§ 40. Mr. Edelman
asked the Secretary of State for Foreign Affairs what representations he has received from the French Government concerning the visit of Dr. Schumacher to this country.
The French Ambassador called at the Foreign Office to express concern on behalf of his Government that His Majesty's Government should have given an official reception for Dr. Schumacher.
§ Mr. Edelman
Will my right hon. Friend make it clear that Dr. Schumacher's reception was intended as a tribute to German social democracy, and that in no sense was it evidence of a desire to favour German interests to the detriment of those of our Allies?
I did make it plain to the French Ambassador that various tributes had been handed to social democrats of many countries, including Germany.
§ Mr. Lennox-Boyd
Will the right hon. Gentleman remember, if it is intended to fete German leaders, that the Christian democrats actually won 1,000 more seats than the party represented by these particular gentlemen?
We have made no discrimination in these matters. The facts of this case are that these gentlemen were invited by the Labour Party. It would have been inappropriate if His Majesty's Government had not officially noticed their arrival.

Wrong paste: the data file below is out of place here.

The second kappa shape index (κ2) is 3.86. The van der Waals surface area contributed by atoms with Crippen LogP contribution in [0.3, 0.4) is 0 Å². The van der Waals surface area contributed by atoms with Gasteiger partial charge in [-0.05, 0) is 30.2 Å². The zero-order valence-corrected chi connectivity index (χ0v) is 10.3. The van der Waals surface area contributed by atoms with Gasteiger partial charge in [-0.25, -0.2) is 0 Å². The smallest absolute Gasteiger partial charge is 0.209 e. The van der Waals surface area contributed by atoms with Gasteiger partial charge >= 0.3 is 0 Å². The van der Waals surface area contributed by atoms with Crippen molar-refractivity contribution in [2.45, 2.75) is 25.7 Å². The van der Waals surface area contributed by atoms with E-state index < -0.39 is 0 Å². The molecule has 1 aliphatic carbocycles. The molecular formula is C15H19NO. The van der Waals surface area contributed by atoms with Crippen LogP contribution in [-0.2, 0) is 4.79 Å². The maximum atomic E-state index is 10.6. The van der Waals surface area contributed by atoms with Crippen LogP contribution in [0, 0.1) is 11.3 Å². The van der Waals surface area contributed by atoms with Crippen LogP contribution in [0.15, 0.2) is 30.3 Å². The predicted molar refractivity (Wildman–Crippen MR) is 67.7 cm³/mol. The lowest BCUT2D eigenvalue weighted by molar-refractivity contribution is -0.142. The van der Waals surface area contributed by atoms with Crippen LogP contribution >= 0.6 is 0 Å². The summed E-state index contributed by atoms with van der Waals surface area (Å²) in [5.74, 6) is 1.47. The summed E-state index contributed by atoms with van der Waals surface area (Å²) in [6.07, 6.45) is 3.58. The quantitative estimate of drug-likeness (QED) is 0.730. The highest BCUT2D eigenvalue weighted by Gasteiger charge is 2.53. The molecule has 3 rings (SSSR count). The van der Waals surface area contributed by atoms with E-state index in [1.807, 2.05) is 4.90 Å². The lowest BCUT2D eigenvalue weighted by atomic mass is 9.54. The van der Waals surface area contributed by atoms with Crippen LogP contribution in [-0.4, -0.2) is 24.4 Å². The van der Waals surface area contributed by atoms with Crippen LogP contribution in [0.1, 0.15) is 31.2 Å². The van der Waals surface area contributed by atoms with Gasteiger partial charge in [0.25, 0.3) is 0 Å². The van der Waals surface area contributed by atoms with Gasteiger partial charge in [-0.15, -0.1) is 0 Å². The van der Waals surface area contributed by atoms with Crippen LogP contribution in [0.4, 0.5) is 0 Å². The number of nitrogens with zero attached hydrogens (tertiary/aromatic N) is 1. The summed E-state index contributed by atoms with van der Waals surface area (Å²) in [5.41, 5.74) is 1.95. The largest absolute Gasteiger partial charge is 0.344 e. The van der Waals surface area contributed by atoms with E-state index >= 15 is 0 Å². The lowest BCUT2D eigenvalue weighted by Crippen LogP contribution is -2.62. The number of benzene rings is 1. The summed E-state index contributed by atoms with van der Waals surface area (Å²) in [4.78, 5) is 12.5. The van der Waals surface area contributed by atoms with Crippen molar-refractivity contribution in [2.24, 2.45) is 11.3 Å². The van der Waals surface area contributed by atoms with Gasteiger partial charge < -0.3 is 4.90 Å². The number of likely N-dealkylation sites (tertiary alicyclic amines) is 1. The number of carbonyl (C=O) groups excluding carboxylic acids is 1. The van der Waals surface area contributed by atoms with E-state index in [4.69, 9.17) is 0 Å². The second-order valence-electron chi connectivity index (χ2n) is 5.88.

§ Mr. Eden
While I am not complaining of private invitations, I hope the Government will bear in mind that it is quite essential that these invitations should be known to be private, and not appear to have an official complexion because for the moment there happens to be a Labour Government on those benches.
I repeat that no discrimination has existed. Social democrats from many of the European countries, liberated and ex-enemy, have been here, and I suggest that it would be inappropriate if we did not recognise them here.
§ Mr. Sydney Silverman
Would my right hon. Friend bear in mind also that many of us were proud to welcome to this country people, especially people from Germany, who had spent 10 years fighting Hitler, when many hon. Members of this House were supporting him?